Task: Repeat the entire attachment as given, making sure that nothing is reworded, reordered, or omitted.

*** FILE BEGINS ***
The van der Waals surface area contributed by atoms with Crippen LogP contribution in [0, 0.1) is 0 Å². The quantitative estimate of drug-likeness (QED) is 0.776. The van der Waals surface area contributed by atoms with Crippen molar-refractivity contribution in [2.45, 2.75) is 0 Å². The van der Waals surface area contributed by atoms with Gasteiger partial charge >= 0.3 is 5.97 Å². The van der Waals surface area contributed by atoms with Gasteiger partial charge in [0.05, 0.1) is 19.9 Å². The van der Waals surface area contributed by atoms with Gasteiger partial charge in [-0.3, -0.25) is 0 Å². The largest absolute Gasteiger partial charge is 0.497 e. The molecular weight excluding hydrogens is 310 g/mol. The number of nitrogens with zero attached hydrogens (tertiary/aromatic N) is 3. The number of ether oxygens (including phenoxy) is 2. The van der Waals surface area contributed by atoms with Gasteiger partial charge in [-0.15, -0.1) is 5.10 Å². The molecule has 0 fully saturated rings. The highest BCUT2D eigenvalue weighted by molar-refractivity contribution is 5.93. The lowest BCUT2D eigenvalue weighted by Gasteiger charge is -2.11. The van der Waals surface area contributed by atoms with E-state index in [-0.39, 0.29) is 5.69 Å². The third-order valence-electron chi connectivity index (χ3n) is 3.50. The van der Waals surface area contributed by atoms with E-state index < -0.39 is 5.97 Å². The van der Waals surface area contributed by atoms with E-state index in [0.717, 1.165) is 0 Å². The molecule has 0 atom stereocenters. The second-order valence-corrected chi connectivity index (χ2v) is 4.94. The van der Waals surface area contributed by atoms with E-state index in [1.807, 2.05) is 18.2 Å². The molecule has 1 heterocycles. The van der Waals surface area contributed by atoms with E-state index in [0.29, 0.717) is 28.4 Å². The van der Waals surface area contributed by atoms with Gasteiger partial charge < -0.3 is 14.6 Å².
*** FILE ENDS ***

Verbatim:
The van der Waals surface area contributed by atoms with Crippen LogP contribution in [0, 0.1) is 0 Å². The quantitative estimate of drug-likeness (QED) is 0.776. The van der Waals surface area contributed by atoms with Crippen molar-refractivity contribution in [2.45, 2.75) is 0 Å². The van der Waals surface area contributed by atoms with Gasteiger partial charge >= 0.3 is 5.97 Å². The van der Waals surface area contributed by atoms with Gasteiger partial charge in [0.05, 0.1) is 19.9 Å². The van der Waals surface area contributed by atoms with Gasteiger partial charge in [-0.3, -0.25) is 0 Å². The largest absolute Gasteiger partial charge is 0.497 e. The molecular weight excluding hydrogens is 310 g/mol. The number of nitrogens with zero attached hydrogens (tertiary/aromatic N) is 3. The number of ether oxygens (including phenoxy) is 2. The van der Waals surface area contributed by atoms with Gasteiger partial charge in [-0.15, -0.1) is 5.10 Å². The molecule has 0 fully saturated rings. The highest BCUT2D eigenvalue weighted by molar-refractivity contribution is 5.93. The lowest BCUT2D eigenvalue weighted by Gasteiger charge is -2.11. The van der Waals surface area contributed by atoms with E-state index in [-0.39, 0.29) is 5.69 Å². The third-order valence-electron chi connectivity index (χ3n) is 3.50. The van der Waals surface area contributed by atoms with E-state index < -0.39 is 5.97 Å². The van der Waals surface area contributed by atoms with E-state index in [0.717, 1.165) is 0 Å². The molecule has 0 atom stereocenters. The second-order valence-corrected chi connectivity index (χ2v) is 4.94. The van der Waals surface area contributed by atoms with E-state index in [1.807, 2.05) is 18.2 Å². The molecule has 1 heterocycles. The van der Waals surface area contributed by atoms with E-state index in [0.29, 0.717) is 28.4 Å². The van der Waals surface area contributed by atoms with Gasteiger partial charge < -0.3 is 14.6 Å².